would do little to promote economic growth and would exacerbate the discrepancy between the tax treatment of Social Security income and alternative forms of income, including income earned through employment or saved in an individual retirement account (IRA) or 401(k). Narrowing the tax base in this way would make it more difficult to reduce the rates that apply to all taxable incomeTaxable income is the amount of income subject to tax, after deductions and exemptions. For both individuals and corporations, taxable income differs from—and is less than—gross income.
, including wage income and all forms of taxable retirement income.

Additionally, dramatically increasing the amount of a residential property’s assessed value that is exempt from the statewide school property tax levy means less revenue will be available for income tax relief both now and in the future. Finally, while a law has already been enacted to significantly narrow the sales taxA sales tax is levied on retail sales of goods and services and, ideally, should apply to all final consumption with few exemptions. Many governments exempt goods like groceries; base broadening, such as including groceries, could keep rates lower. A sales tax should exempt business-to-business transactions which, when taxed, cause tax pyramiding.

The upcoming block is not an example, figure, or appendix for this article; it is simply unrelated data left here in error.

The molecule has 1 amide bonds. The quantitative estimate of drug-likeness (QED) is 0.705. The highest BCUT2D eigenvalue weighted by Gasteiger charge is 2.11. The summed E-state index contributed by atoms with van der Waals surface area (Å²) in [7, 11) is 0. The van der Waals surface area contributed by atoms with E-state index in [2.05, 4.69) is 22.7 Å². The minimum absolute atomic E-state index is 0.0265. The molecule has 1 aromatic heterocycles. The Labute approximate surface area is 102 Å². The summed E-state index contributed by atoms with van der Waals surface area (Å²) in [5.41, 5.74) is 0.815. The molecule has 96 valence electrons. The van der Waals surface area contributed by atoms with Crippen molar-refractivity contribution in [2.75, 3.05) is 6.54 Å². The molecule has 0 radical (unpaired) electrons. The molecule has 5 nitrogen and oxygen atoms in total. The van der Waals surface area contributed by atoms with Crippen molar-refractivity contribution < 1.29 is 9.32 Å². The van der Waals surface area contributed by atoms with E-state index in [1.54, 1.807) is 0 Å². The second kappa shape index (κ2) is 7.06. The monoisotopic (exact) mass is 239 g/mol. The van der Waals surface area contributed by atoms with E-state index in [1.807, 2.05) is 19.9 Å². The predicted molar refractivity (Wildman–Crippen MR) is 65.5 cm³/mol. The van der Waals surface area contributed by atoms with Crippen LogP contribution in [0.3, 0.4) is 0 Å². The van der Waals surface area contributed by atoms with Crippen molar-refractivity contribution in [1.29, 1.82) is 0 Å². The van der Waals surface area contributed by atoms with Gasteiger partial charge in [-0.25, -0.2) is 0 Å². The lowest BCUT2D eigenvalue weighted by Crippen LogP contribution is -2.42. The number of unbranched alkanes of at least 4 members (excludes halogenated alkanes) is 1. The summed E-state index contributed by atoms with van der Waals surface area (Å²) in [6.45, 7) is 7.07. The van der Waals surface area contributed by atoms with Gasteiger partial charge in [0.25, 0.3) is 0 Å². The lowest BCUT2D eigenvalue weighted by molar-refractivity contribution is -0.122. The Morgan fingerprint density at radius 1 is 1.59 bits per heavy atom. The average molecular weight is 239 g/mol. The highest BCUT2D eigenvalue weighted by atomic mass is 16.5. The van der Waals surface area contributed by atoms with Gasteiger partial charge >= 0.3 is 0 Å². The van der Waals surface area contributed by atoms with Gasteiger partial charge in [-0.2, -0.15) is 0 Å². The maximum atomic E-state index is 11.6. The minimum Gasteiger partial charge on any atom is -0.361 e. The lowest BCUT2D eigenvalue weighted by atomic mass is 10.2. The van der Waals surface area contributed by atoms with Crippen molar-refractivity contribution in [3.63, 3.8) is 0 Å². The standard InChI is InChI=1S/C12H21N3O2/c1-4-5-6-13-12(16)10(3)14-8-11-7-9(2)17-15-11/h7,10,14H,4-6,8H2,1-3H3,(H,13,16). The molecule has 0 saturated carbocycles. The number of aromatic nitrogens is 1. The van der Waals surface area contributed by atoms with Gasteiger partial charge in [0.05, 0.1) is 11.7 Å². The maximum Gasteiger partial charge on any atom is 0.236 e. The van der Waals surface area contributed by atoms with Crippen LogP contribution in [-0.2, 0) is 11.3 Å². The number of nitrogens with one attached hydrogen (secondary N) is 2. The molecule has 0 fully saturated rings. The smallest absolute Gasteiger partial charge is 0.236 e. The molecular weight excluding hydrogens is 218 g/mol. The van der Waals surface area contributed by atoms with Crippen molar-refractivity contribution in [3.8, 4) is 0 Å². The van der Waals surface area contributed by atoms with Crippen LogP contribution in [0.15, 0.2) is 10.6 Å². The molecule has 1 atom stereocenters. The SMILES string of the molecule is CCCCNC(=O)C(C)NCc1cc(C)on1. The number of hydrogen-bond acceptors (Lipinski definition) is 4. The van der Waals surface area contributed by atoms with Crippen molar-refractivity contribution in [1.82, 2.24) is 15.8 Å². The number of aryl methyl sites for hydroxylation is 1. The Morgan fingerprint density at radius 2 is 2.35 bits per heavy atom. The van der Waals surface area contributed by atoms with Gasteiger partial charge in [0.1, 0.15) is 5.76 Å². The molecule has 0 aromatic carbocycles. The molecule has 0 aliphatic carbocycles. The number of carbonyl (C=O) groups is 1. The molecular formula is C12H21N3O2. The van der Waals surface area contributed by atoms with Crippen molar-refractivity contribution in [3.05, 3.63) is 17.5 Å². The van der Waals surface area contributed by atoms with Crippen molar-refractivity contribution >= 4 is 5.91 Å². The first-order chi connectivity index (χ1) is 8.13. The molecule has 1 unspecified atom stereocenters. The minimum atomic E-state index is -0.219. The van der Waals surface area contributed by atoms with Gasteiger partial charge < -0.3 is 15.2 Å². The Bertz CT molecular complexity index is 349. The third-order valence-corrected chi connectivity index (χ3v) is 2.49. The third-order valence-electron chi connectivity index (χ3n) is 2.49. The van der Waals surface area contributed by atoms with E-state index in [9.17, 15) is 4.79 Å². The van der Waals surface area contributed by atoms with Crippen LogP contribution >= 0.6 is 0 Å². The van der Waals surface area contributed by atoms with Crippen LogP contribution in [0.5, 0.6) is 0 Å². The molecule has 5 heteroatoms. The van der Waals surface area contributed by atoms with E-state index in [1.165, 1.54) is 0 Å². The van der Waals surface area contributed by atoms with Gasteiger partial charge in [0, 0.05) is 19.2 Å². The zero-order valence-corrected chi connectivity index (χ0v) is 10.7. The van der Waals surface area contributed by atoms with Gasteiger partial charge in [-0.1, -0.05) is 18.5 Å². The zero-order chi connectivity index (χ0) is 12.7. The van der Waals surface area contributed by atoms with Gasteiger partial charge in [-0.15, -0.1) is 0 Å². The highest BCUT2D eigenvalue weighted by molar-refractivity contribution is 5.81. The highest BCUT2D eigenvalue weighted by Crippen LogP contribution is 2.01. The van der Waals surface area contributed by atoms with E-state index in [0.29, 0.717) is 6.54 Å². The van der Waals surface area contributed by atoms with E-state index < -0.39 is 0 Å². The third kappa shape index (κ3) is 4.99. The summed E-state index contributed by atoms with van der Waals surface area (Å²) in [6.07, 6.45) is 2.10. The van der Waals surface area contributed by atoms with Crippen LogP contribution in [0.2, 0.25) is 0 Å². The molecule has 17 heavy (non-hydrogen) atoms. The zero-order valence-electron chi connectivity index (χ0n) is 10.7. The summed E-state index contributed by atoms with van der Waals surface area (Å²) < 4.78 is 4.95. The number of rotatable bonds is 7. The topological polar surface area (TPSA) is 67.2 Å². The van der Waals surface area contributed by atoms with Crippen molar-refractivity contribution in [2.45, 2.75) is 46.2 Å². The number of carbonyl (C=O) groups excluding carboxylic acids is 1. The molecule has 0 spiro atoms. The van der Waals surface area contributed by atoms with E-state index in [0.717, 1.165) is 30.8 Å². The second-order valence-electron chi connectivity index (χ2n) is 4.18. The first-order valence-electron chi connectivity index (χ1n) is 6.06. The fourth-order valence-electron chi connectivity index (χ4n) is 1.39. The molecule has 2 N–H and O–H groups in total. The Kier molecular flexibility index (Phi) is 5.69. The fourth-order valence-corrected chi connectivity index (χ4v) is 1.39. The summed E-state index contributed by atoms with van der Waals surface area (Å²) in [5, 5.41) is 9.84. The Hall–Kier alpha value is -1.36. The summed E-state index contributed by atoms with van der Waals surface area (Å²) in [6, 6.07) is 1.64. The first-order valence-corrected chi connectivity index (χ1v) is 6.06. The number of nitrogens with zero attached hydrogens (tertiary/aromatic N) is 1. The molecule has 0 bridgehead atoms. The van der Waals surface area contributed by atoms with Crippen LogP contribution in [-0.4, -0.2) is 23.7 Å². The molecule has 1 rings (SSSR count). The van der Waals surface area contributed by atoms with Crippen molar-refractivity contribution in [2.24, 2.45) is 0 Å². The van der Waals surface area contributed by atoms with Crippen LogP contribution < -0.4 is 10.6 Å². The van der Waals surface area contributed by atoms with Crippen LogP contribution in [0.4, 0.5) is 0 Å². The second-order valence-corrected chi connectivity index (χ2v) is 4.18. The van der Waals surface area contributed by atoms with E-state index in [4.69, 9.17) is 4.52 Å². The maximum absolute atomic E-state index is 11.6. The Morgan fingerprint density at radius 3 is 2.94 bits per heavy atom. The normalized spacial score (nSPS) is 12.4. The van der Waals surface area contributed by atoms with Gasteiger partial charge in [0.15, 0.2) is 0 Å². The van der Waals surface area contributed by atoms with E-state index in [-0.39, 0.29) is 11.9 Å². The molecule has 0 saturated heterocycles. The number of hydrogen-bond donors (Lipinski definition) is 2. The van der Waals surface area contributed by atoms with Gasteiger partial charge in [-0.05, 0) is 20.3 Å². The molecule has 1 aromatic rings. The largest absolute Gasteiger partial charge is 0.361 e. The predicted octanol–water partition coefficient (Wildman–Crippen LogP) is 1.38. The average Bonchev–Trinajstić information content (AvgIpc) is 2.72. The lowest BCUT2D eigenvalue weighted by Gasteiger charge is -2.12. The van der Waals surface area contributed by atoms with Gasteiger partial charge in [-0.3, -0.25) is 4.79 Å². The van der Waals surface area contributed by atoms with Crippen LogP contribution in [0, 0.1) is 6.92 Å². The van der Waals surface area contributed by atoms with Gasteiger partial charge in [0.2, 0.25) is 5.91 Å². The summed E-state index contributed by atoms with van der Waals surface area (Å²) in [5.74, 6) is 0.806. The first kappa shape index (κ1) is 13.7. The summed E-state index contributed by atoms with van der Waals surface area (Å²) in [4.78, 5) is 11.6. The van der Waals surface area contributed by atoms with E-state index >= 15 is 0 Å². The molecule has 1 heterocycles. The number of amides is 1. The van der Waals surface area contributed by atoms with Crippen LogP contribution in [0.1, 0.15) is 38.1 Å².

base by eliminating the sales tax on groceries on January 1, 2025, current proposals to accelerate the phaseout by reducing the rate from 2 percent to 0 percent six months early would cost the state an estimated $88 million that would otherwise go to the general fund and highway fund over the last six months of this year. On a dollar-for-dollar basis, income taxes do far more to hinder economic growth and in-state investment than residential property taxes or consumption taxes, so policymakers should keep these economic trade-offs in mind when deciding which taxes to cut, and by how much.

As further consideration is given to these or other proposed tax changes, policymakers should prioritize broad bases and low rates—the hallmarks of structurally sound tax policy—and de-prioritize changes that would narrow the tax base while yielding negligible economic benefits.

Individual Income Tax Rate Reductions Would Improve Kansas’ Competitiveness

Since 2021, 26 states—including all of Kansas’ neighbors—have permanently reduced their individual income tax rates, with all but three of those states reducing their top marginal rate. In 2021 and 2022, five states enacted laws reducing rates while converting to single-rate structures. Bracket consolidation has been common in other states as well, with the number of total income tax brackets across all states dropping by nearly 22 percent over the past decade. Across all 50 states and the District of Columbia, the median top marginal state individual income tax rate has dropped in recent years to 5.12 percent, but Kansas’ top rate remains notably higher, at 5.7 percent.